With digital sensors beginning to tag along with us everywhere we go, there’s been an increase in the data that others gather about us. Foursquare and any number of other services need to know our location in order to do what they do, for example.
But there’s also a rise in the amount of data we generate about ourselves that perhaps we can use ourselves. Many fitness apps, for example, track workouts and other aspects of our lives. That data can be used to make adjustments and improve the quality of workouts.
This technology domain is referred to as "quantified self." When we attempt to gather large data sets about our own behavior, we’re participating in quantified self technology.
The data can be gathered passively, like a fitness app that calculates how many steps we take in the course of a day. Data collection can also be "active," requiring us to stop several times a day and answer a question or two.
The benchmark for this kind of quantified self data gathering activity is set and reset by Nicholas Felton, a member of Facebook’s design team who’s also the co-founder of Daytum.com, which helps users "collect, categorize and communicate" data they collect about themselves.
Each spring for the last several years, Felton has published an annual report that attempts to document pretty much everything he’s done all year long. The reports include gorgeous data graphics that help Felton himself understand what he’s doing with his time.
But what about harnessing the quantified self movement in service of improving business? I alluded to this sort of thing in my contribution to "2020 Re-Envision: The Future of Real Estate Brokerage," a 2010 Inman News editorial project. My narrative described how a small brokerage might use some of this technology to help organize meetings and decision-making based on meeting attendees’ physical and emotional state (this technology already exists, by the way).
But what about other uses for quantified self?
Obviously, self-monitoring can be used to to determine how much time you spend doing a particular kind of activity. People are notoriously bad for over or underestimating how much time they spend doing things.
What if an agent participated in a quantified self program? It could let them know what percentage of their time was spent on various activities, such as helping existing clients, communicating directly with potential clients, marketing to potential clients via social media, or whatever categories of activity are important or relevant for the business model.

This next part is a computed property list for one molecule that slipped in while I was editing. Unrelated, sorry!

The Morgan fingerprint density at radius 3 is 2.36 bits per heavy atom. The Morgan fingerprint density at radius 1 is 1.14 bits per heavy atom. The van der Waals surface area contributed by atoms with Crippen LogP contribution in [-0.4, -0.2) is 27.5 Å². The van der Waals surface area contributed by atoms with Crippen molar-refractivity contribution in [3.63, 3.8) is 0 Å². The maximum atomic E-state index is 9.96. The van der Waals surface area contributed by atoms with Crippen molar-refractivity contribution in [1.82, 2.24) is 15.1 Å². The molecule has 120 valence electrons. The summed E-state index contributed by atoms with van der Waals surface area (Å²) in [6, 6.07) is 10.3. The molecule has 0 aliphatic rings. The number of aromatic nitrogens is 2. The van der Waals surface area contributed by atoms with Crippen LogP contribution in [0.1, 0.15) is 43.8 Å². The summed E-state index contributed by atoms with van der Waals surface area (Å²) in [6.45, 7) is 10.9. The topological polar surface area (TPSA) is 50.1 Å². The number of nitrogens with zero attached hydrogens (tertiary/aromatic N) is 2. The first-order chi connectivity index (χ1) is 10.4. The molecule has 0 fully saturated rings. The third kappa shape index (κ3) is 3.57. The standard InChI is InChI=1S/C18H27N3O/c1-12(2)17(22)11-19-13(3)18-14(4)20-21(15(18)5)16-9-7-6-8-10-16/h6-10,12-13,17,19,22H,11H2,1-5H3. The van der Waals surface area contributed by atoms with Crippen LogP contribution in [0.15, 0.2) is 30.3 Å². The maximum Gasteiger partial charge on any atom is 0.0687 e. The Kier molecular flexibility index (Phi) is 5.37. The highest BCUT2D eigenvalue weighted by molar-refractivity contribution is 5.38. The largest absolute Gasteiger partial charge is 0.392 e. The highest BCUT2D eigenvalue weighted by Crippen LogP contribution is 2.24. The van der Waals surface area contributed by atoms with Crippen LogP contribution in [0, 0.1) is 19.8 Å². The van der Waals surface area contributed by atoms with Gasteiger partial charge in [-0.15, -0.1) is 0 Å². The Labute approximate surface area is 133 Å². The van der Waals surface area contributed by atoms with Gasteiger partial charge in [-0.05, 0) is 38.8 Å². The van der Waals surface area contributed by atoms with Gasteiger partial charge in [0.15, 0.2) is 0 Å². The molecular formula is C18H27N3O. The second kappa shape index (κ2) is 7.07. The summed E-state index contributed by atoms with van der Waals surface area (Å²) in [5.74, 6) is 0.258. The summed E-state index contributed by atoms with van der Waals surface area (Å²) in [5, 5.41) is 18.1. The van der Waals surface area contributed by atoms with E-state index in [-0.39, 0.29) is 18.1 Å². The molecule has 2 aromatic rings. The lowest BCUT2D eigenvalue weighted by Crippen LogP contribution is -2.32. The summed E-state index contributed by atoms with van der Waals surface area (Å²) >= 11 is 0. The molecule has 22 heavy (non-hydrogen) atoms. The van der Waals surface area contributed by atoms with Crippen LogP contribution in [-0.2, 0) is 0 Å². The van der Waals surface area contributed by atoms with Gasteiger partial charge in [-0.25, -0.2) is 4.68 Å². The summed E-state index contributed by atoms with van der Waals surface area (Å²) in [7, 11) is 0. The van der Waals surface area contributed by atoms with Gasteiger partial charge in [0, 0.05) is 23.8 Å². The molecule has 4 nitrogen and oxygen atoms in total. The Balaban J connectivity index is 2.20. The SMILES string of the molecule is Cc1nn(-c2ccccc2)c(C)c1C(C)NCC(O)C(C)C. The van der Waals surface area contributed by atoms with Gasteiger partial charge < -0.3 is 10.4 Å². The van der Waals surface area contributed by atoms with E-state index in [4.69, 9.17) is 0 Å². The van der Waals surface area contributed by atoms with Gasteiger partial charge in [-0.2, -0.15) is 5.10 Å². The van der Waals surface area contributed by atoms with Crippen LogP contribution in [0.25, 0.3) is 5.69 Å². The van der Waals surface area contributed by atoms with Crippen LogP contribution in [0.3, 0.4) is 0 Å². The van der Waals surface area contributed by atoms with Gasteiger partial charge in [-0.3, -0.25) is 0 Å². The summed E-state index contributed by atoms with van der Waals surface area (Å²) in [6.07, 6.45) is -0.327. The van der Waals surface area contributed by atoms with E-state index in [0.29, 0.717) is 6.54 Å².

Tying this data back metrics and business analytics might yield some insights into activity areas that could use more development.
Applying quantified self technology across an entire brokerage might yield insights into what level of brand service is actually being delivered to customers. Or perhaps it might help identify which activities achieve business objectives better than others.
Many vendors are already used to a certain type of quantified self: the dreaded time sheet report. I can say, as someone who has kept many of these for many years, that they absolutely are a complete pain in the ass. They can hamper the goal of delivering a good product just as often as they help.
However, a key facet of quantified self is to make data gathering as passive and non-intrusive as possible. Tying activity to business goals achieved (and not just billable hours) may help vendors discover which activities are truly useful — in a strategic sense — for achieving customer satisfaction, and which are simply time sinks and morale busters.
The key to successful quantified self apps and implementations seems to be tied to how intrusive the system is. If it’s like the billable hours sheet, it can be resented as a form of busy work. If it’s used primarily as a form of punishment for not doing activities (with no regard to whether business objectives are being achieved), then it will be resisted.
But if it can be deployed in a way that is honest, and aimed at discovering what is working at an individual level, then somehow it turns into a game — something fun, that can also be used to identify good decisions.
With so much technology being deployed outwards — toward customers — it might be interesting to apply some of that same technology inwards, at the business itself.
Gahlord Dewald is the president and janitor of Thoughtfaucet, a strategic creative services company in Burlington, Vt.
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